The GED Guideline authors recognize that these recommendations are largely consensus-based, although the authors reviewed and discussed thousands of original research references in constructing the published guidelines. Nonetheless, many (perhaps most) of these recommendations are not truly evidence-based. The tired academic statement of complacency that “more research is needed” unfortunately applies to the components of these GED Guidelines, as well as the overall existence of the GED Guidelines themselves. A few specific examples of what we need to better understand include

  1. How will high-risk geriatric patients in the busy ED be identified? No screening instruments exist that accurately differentiate geriatric patients who are at increased risk for short-term (1-3 month) preventable ED returns, hospital admissions, functional decline, or institutionalization. Similarly, screening protocols to risk-stratify patient’s individual risk for post-ED falls and injurious falls do not exist. Once accurate and reliable instruments exist, protocols to screen patients using ancillary ED personnel, technology, or over-tasked nurses and physicians are needed.  These research priorities have been previously described.
  2. What strategies will be used to prioritize the multiple GED Guideline recommendations? Efforts are underway to develop a transparent process to do so.
  3. Is the GED concept, either in part or in whole, efficacious and cost-effective?  Assessing which components of the GED Guidelines provide the triple aim of optimal care for improved health at reduced costs is an important short-term priority.
  4. How will the GED Guidelines be disseminated heterogeneous EDs worldwide: rural and urban; academic and community; resource rich and resource challenged? The simultaneous publication of these guidelines in peer-reviewed format with an executive summary in Annals of Emergency Medicine, Academic Emergency Medicine, and the Journal of the American Geriatrics Society is one approach. E-mail blasts to the members of the ACEP Geriatric Section and SAEM Academy for Geriatric Emergency Medicine is another strategy. Lay press coverage by the NY Times (as noted above by Christine) and SiriusXM Doctor’s Radio also help. In addition, posting the GED Guidelines on the AGS website and the new International Consortium for Emergency Geriatrics help to disseminate the principles across specialties and geographic borders.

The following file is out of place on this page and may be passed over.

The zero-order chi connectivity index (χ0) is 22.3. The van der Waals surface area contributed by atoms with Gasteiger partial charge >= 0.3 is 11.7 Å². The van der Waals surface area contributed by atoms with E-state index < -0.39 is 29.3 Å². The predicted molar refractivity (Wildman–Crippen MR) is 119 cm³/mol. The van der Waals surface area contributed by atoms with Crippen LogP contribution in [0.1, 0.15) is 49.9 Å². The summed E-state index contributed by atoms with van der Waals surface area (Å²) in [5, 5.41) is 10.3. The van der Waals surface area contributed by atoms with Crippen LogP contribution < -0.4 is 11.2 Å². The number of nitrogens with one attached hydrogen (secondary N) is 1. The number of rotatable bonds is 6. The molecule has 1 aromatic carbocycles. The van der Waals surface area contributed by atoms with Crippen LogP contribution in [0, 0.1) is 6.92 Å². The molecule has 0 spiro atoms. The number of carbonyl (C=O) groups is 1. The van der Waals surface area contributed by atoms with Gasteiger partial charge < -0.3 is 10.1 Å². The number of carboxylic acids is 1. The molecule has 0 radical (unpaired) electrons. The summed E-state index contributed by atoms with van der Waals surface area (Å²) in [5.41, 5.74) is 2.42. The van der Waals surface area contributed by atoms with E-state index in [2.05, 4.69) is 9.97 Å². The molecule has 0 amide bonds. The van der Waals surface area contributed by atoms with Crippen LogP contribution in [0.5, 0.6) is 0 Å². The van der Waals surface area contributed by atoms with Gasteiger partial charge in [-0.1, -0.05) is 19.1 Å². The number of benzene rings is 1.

However, these passive dissemination strategies are only a first step and likely to provide incomplete penetration into the emergency medicine community if we stop there. Therefore, the GED Guideline authors plan to develop a “Geriatric Emergency Department Boot Camp” program with the assistance of ACEP and SAEM.  We envision a 2-3 day workshop in which the instructors travel to the hospital so that nurses, EM physician and physician extenders, geriatricians, surgeons, social workers,  and case managers can evaluate the recommendations within the context of their institution’s patient population, priorities, and resources. This immersion in the GED Guidelines will permit the end-users to critically evaluate the recommendations with the original authors. Participating programs will be encouraged to develop quality improvement projects before the workshop and the QI project progress will be monitored for the next one-year.

Many emergency medicine providers will question the need for GED Guidelines, since most adult EDs already care for large numbers of critically ill or injured older adults every day in a highly competent, compassionate, and professional manner. Others question the value or ethics of focusing scant resources on any specific population based on gender, race, age, or other criteria. The GED Guideline developers believe that there is room for improvement and that a reasonable focus on an aging population could provide societal benefit on multiple levels. For example, EDs crowded with geriatric adults awaiting complex work-ups, inpatient beds, or discharge will inevitably prolong the wait for patients of all ages. Expediting ED processes for geriatric adults, while improving the experience and outcomes of emergency care for patients and families could be a win-win-win for the geriatric patient, all other patients, and the ED providers. The challenge is on the ALiEM readers to improve the first-generation GED Guidelines.  Consider joining the ACEP Geriatric Section, the SAEM Academy for Geriatric Emergencies, the AGS Section for Enhancing Geriatric Understanding and Expertise Among Surgical and Medical Specialist, and/or International Consortium for Emergency Geriatrics today!

Christopher R. Carpenter, MD, MSc, FACEP, FAAEM, AGSF
Chair, ACEP Geriatric Section, GED Guideline Co-Author
Christina Shenvi, MD PhD
ALiEM Associate Editor
Assistant Professor
Assistant Residency Director
University of North Carolina